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What exactly are chairmen for? In many countries the role is quite clear. As head of an (ideally) independent board, the chairman is a powerful figure fronting the interests of shareholders. In the US, however, boards are weaker. The chairman’s seat is occupied by the chief executive in 61 per cent of companies in the S&P 500 index, according to Spencer Stuart. That makes Citigroup – amid rumours over the future of its chairman, Sir Win Bischoff – rather unusual. Of the big Wall Street banks, Citi is the only one presently splitting the two roles.
US corporate governance is often criticised but arguments can be made both ways. A strong chairman and board can be a useful counterbalance to ineffectual management. But, as Citi may have learnt after losing the battle for Wachovia to Wells Fargo last month, a busybody board can also stymie quick decision making. On balance, however, missing the odd trick is preferable to years of unchecked executive power. Irrespective of the abilities of its current chairman, therefore, Citi should at least be applauded for the extra office in the C-suite.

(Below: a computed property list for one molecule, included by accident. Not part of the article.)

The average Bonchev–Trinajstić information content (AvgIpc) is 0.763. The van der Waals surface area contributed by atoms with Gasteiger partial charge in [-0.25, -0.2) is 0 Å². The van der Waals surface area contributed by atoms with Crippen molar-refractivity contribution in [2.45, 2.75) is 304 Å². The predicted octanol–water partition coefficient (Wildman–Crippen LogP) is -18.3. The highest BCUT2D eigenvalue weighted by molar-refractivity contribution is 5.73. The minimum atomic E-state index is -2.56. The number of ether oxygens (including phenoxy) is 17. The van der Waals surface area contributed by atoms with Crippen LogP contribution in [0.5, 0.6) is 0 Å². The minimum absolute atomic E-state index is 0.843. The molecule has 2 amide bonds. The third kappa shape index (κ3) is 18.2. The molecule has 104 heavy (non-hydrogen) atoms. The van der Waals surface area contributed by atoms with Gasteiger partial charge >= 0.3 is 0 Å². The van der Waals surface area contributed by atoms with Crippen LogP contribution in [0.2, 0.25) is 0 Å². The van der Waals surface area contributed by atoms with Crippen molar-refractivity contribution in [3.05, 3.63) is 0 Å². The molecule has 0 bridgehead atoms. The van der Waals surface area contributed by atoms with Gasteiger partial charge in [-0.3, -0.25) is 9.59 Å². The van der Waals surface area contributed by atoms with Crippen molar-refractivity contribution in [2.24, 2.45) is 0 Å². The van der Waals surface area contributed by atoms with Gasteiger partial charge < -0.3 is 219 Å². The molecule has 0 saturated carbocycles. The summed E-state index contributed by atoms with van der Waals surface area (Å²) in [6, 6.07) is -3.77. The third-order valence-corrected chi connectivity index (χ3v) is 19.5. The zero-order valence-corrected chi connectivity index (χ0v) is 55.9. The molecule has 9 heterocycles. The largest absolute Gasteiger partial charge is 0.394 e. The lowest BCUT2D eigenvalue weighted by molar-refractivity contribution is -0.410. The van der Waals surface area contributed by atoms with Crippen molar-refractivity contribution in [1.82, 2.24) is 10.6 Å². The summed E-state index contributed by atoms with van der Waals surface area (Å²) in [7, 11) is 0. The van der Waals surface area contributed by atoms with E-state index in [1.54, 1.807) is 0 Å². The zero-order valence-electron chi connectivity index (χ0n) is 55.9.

The shame is it seemed to matter little who occupied the top positions at banks during the financial meltdown: all share prices plummeted and much of the industry had to be bailed out. Nor did the carnage spare one corporate governance model over another. Some of the smartest CEOs, most respected chairmen and best boards were rendered ineffectual by the forces sweeping through the system. It will remain that way for a long time. That is why possible boardroom turmoil at the top of Citigroup, or any bank, risks looking like fiddling while Rome burns. For now, there are bigger issues at hand.
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